Frederick C. Robie House Oak Park, Illinois

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Peter Beers*
Written By Peter Beers*

The Frederick C. Robie house designed and built by Frank Lloyd Wright in 1908is in the middle of a 10 year renovation project.  At this point, the homeis partially dismantled, but they’re still giving tours of the house. We’ve visited the house every spring over the last 5 years and it has beeninteresting to see the progress done on the renovation.  This is by far themost dismantled that I’ve seen the home.  That made the tour even moreinteresting.  We really got to see the inside construction of thehouse.  Hopefully some of these photos will give you an idea of what wesaw.

This is the front of Robie.  It is completely fenced inwith dumpsters out front and a lot of scaffolding around. The gift shop, locatedin the garage, is still intact and open for business.

This is the back of the Robie house.  There aren’t asmany windows over here, but there is just as much constrution.

You can see that they’ve taken down the front wall that usedto separate the house from the sidewalk.  The wall provides great privacy,but it really needed to be removed to access the front of the house and so thatit could be rebuilt.  It had been sagging a bit at both ends.

This great view is of the main part of the house.  Thethird floor has the bedrooms.  I need to bribe someone to take us up therefor one trip.  It isn’t allowed since there isn’t a fireescape.

Look at the board and lathe that they’re replacing under thiseave.  It is amazing that the cantilevers haven’t sagged more noticeably. Unfortunately, there is a lot of water damage in the house.

Lovely dumpsters, but a good view of the mysterious thirdfloor.

The “prow” of the house is being braced as thestructure of the roof is rebuilt.  This is actually where the current tourentrance to the house is.  The door in use right now was originally awindow, but since the original entrance had been changed numerous times byprevious owners, it is going through some of the most intensive renovation.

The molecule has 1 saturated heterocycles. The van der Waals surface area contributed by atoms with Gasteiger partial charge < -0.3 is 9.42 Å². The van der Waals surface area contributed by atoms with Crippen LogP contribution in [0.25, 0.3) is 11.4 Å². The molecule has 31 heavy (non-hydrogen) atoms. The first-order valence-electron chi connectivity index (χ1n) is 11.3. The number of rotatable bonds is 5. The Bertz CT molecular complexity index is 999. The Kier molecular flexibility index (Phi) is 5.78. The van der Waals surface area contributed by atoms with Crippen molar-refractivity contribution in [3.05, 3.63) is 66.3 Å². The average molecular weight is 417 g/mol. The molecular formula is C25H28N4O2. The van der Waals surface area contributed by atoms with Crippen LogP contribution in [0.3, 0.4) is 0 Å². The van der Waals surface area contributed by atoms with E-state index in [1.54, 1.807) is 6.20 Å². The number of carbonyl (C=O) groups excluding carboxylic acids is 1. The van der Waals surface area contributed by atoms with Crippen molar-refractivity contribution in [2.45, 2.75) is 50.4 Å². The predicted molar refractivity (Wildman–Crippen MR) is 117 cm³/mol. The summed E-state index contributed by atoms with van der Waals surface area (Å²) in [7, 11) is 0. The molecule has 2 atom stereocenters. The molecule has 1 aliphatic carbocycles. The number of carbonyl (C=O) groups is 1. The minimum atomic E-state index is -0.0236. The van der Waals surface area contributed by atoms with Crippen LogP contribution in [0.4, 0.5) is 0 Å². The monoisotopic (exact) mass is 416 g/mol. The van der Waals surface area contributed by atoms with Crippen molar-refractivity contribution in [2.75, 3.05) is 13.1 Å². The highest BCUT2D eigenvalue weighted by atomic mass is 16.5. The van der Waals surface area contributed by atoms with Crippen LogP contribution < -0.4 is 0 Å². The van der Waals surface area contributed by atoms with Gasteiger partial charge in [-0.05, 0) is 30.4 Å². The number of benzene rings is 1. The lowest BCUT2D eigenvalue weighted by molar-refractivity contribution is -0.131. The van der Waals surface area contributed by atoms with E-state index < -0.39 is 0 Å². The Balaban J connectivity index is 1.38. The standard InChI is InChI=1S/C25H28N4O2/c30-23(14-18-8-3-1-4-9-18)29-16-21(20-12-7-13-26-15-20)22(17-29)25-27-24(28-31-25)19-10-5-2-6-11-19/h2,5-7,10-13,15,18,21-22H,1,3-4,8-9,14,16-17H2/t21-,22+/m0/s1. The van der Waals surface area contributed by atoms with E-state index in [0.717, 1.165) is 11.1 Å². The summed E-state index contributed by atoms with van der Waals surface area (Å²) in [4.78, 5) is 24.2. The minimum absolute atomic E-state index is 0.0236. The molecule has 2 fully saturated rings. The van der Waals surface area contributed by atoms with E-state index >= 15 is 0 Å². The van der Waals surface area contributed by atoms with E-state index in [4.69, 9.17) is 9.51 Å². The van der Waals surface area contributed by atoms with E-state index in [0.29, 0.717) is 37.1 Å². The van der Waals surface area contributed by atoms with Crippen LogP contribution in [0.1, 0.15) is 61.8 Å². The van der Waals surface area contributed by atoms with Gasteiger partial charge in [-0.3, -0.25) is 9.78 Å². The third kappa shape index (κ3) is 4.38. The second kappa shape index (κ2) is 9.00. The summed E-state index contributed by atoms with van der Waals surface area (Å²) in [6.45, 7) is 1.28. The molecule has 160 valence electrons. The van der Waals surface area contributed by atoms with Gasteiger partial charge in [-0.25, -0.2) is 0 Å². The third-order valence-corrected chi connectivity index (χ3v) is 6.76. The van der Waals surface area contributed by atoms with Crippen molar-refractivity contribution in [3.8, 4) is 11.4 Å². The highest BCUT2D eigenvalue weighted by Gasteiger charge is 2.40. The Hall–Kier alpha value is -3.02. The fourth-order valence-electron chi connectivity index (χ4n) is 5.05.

This is another view along the front of the house.  Asmuch as anything, you can see how much work is going into the renovation. Donate money to these folks.  They can use it to finish this project.

They’ve obviously done a lot to try to pretty it up for theWright Plus 02 weekend.

The Robie living room is largely intact at this point. They lead the tour through it.  You get to see the original windows. You’ll also get a good view at the water damage in the house.

The ceiling is being braced up during structuralrepairs.

This is the entryway.  Now do you understand why weentered the house through the prow?

This is the view from under the prow.  You can see thatit is completely dismantled at this point.  It was fascinating to see thesteel “I” beams that go the length of the house to hold up thecantilevers.  The more I look at the structure, the more it it amazes methat this place never burned down.  The original wiring was done bystapling burlap covered wires to the wall boards and then plastering overthem.  The original wiring is still intact through much of the house.

Thanks for joining me on this little trip through the Robiehouse renovations.  We’ll go again next year to see the progress. Please take the time to visit the Robie house and the Frank Lloyd Wright homeand studio.  Both are wonderful examples of Wrights work.  The moneygenerated from tours and donations helps to fund the renovation.

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Written by Peter Beers*

CEO & Lead Interior Designer

Brad Smith is an experienced interior designer and the founder of With a Master's degree in Interior Design from Pratt Institute and a passion for creating safe and healthy living spaces, Brad shares his expert insights and innovative design ideas with our readers. His work is driven by the belief that home is where every story begins.